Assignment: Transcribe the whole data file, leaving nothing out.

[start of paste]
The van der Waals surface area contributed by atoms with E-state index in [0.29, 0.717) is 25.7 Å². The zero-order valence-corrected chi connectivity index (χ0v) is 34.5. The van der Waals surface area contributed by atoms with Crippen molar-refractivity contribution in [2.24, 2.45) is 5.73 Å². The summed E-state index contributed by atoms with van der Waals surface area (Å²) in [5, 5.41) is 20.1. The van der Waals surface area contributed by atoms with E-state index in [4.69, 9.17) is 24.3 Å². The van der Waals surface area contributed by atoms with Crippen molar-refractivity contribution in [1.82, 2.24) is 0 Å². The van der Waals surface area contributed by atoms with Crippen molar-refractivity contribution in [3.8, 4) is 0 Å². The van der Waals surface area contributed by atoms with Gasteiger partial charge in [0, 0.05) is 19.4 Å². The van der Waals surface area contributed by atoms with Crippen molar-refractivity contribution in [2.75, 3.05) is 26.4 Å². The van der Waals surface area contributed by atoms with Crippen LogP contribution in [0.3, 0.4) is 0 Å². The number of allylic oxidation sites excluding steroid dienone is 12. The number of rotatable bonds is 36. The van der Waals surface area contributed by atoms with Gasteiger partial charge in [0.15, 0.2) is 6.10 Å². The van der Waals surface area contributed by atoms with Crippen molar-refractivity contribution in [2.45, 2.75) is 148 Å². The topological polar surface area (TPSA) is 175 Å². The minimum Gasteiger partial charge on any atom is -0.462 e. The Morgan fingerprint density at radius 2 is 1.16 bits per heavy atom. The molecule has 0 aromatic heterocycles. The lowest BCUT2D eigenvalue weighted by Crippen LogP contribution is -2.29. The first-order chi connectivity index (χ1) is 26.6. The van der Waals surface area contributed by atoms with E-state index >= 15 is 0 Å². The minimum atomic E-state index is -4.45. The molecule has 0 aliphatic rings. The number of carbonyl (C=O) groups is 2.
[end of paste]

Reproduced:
The van der Waals surface area contributed by atoms with E-state index in [0.29, 0.717) is 25.7 Å². The zero-order valence-corrected chi connectivity index (χ0v) is 34.5. The van der Waals surface area contributed by atoms with Crippen molar-refractivity contribution in [2.24, 2.45) is 5.73 Å². The summed E-state index contributed by atoms with van der Waals surface area (Å²) in [5, 5.41) is 20.1. The van der Waals surface area contributed by atoms with E-state index in [4.69, 9.17) is 24.3 Å². The van der Waals surface area contributed by atoms with Crippen molar-refractivity contribution in [1.82, 2.24) is 0 Å². The van der Waals surface area contributed by atoms with Crippen molar-refractivity contribution in [3.8, 4) is 0 Å². The van der Waals surface area contributed by atoms with Gasteiger partial charge in [0, 0.05) is 19.4 Å². The van der Waals surface area contributed by atoms with Crippen molar-refractivity contribution in [2.75, 3.05) is 26.4 Å². The van der Waals surface area contributed by atoms with Crippen LogP contribution in [0.3, 0.4) is 0 Å². The number of allylic oxidation sites excluding steroid dienone is 12. The number of rotatable bonds is 36. The van der Waals surface area contributed by atoms with Gasteiger partial charge in [0.15, 0.2) is 6.10 Å². The van der Waals surface area contributed by atoms with Crippen molar-refractivity contribution in [2.45, 2.75) is 148 Å². The topological polar surface area (TPSA) is 175 Å². The minimum Gasteiger partial charge on any atom is -0.462 e. The Morgan fingerprint density at radius 2 is 1.16 bits per heavy atom. The molecule has 0 aromatic heterocycles. The lowest BCUT2D eigenvalue weighted by Crippen LogP contribution is -2.29. The first-order chi connectivity index (χ1) is 26.6. The van der Waals surface area contributed by atoms with E-state index >= 15 is 0 Å². The minimum atomic E-state index is -4.45. The molecule has 0 aliphatic rings. The number of carbonyl (C=O) groups is 2.